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Tuesday, May 6, 2014

Beyond the Book: Quilts


Welcome to Elaine's blog. My name is Kara Cochrane Williams, and I was Elaine's heroine in Her Kind of Man. Do you like quilts? I've decided I'd like to learn how to make them.


People have used quilts for many, many years.  They’ve been used for clothes, bedding, and even as armor.  .The oldest quilted clothing ever found covered a carved ivory figure of a pharaoh of the Egyptian First Dynasty around 3400 B.C. In 1924 archaeologists discovered a quilted floor covering in Mongolia that they estimate date from the first century B.C to the second century A.D.  Crusaders brought quilts to Europe during the Crusades.  Knights wore them under their armor for comfort and sometimes used them to protect their armor from the elements.

When colonists came to the new world they brought knowledge of quilting with them.  The oldest quilt in America dates from 1704.  It’s a pieced quilt known as the Saltonstall quilt.  We know exactly how old it is because during colonial days, people sometimes pieced newspaper to see how the quilt would do before they used their expensive fabric.  One quilter put the paper between the two outer layers, and when the outer cover wore away, a dated newspaper was underneath.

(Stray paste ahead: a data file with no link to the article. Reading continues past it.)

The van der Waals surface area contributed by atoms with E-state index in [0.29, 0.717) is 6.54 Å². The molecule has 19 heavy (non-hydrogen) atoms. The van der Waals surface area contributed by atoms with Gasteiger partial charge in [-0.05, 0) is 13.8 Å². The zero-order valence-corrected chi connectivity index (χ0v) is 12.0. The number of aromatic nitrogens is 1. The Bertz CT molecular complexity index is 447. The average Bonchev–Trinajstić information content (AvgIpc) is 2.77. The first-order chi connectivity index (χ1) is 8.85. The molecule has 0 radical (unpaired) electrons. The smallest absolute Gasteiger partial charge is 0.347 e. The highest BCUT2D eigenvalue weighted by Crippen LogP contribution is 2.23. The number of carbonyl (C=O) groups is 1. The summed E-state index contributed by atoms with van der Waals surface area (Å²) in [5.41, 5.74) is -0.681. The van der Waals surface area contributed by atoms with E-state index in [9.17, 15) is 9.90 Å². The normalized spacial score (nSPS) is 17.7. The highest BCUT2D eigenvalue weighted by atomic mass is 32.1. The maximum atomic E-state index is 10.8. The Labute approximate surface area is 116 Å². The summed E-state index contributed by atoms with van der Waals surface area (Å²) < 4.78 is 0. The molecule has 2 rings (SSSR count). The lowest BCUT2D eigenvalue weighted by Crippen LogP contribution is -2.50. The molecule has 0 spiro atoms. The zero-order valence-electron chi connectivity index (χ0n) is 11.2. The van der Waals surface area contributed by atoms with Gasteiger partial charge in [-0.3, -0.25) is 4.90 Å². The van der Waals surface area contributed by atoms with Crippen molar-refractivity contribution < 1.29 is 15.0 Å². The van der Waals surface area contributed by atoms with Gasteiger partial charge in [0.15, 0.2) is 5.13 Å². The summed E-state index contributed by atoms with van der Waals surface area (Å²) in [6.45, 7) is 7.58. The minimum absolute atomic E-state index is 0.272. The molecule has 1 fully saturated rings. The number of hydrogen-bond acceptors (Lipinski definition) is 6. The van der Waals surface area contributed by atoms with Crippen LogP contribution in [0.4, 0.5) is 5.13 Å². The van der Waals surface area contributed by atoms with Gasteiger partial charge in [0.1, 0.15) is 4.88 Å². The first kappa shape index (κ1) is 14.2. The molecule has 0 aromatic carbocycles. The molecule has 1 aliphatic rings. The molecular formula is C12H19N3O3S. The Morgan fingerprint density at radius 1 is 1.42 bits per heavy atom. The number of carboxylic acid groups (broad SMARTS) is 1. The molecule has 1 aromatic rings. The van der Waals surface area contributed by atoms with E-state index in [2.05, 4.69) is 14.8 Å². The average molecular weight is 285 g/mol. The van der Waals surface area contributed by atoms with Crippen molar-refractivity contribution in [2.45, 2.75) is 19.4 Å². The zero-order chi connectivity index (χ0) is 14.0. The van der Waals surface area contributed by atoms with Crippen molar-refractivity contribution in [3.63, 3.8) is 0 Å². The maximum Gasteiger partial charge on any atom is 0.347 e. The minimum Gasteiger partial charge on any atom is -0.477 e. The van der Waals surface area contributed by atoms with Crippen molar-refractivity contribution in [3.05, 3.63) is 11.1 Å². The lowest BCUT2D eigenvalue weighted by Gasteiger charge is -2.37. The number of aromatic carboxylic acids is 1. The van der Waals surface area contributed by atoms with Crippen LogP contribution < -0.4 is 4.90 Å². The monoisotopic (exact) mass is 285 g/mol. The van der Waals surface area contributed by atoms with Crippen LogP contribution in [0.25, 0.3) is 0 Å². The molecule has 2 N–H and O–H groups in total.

Quilts were of great significance in the New World.  Conditions were harsh without central heat, so quilts kept people warm.  They were also used as wall hangings in drafty homes.  Most of the quilts were utilitarian, not works of art.  They were mostly pieced quilts too.  Fabric was too precious to waste, so every scrap was saved and used for something else, including quilts.  Of course, as time went on and people grew more prosperous, they could purchase new fabric.  They could put their artistic tendencies to work too.  Quilts became works of art.

They satisfied an important social impulse as well.  Women loved getting together to quilt at quilting bees.

For a time, quilting lost popularity, but during recent years it has made a big resurgence.  Not only do many people make quilts at home, you can also buy them at many department and specialty stores.
Do you quilt? If you do send me a picture so I can see it.
 
Pictures:
By Beeflower (Own work by uploader & Norman Alderman) [Public domain], via Wikimedia Commons
By Jim from Lexington, KY, USA ([1]) [CC-BY-SA-2.0 (http://creativecommons.org/licenses/by-sa/2.0)], via Wikimedia Commons
 

1 comment:

Heare2Watts said...

Wow, those quilts are beautiful.